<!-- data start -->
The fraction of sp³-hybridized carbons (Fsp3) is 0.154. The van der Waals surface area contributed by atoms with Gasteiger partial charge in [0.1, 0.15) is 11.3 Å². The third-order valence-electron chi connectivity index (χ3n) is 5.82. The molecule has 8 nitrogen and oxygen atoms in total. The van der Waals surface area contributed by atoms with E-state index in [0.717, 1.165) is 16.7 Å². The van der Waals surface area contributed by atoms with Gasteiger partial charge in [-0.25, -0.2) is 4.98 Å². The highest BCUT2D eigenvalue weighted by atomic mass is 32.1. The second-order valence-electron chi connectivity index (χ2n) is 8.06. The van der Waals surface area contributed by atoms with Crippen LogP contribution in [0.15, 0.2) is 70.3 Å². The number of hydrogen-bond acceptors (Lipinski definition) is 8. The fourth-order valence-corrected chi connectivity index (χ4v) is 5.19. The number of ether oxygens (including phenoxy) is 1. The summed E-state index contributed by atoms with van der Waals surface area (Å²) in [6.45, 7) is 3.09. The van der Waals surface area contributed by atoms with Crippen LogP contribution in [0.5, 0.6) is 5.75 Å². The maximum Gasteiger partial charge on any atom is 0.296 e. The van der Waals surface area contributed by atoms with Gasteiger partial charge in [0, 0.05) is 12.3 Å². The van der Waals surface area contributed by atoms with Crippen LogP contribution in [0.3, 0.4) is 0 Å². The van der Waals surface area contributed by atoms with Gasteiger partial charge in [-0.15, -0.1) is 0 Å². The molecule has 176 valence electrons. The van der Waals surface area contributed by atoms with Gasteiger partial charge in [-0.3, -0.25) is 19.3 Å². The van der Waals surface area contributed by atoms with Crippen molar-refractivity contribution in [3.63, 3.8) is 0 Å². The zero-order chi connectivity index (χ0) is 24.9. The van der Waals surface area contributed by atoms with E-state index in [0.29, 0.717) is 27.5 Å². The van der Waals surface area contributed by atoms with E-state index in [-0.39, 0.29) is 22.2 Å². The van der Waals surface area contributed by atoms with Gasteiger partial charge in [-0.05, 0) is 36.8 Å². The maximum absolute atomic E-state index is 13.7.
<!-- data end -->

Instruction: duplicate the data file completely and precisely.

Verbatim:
The fraction of sp³-hybridized carbons (Fsp3) is 0.154. The van der Waals surface area contributed by atoms with Gasteiger partial charge in [0.1, 0.15) is 11.3 Å². The third-order valence-electron chi connectivity index (χ3n) is 5.82. The molecule has 8 nitrogen and oxygen atoms in total. The van der Waals surface area contributed by atoms with E-state index in [0.717, 1.165) is 16.7 Å². The van der Waals surface area contributed by atoms with Gasteiger partial charge in [-0.25, -0.2) is 4.98 Å². The highest BCUT2D eigenvalue weighted by atomic mass is 32.1. The second-order valence-electron chi connectivity index (χ2n) is 8.06. The van der Waals surface area contributed by atoms with Crippen LogP contribution in [0.15, 0.2) is 70.3 Å². The number of hydrogen-bond acceptors (Lipinski definition) is 8. The fourth-order valence-corrected chi connectivity index (χ4v) is 5.19. The number of ether oxygens (including phenoxy) is 1. The summed E-state index contributed by atoms with van der Waals surface area (Å²) in [6.45, 7) is 3.09. The van der Waals surface area contributed by atoms with Crippen LogP contribution in [0.5, 0.6) is 5.75 Å². The maximum Gasteiger partial charge on any atom is 0.296 e. The van der Waals surface area contributed by atoms with Gasteiger partial charge in [0, 0.05) is 12.3 Å². The van der Waals surface area contributed by atoms with Crippen LogP contribution in [0.3, 0.4) is 0 Å². The van der Waals surface area contributed by atoms with Gasteiger partial charge in [-0.15, -0.1) is 0 Å². The molecule has 176 valence electrons. The van der Waals surface area contributed by atoms with Gasteiger partial charge in [-0.3, -0.25) is 19.3 Å². The van der Waals surface area contributed by atoms with Crippen molar-refractivity contribution in [3.63, 3.8) is 0 Å². The zero-order chi connectivity index (χ0) is 24.9. The van der Waals surface area contributed by atoms with E-state index in [0.29, 0.717) is 27.5 Å². The van der Waals surface area contributed by atoms with E-state index in [-0.39, 0.29) is 22.2 Å². The van der Waals surface area contributed by atoms with Gasteiger partial charge in [-0.05, 0) is 36.8 Å². The maximum absolute atomic E-state index is 13.7.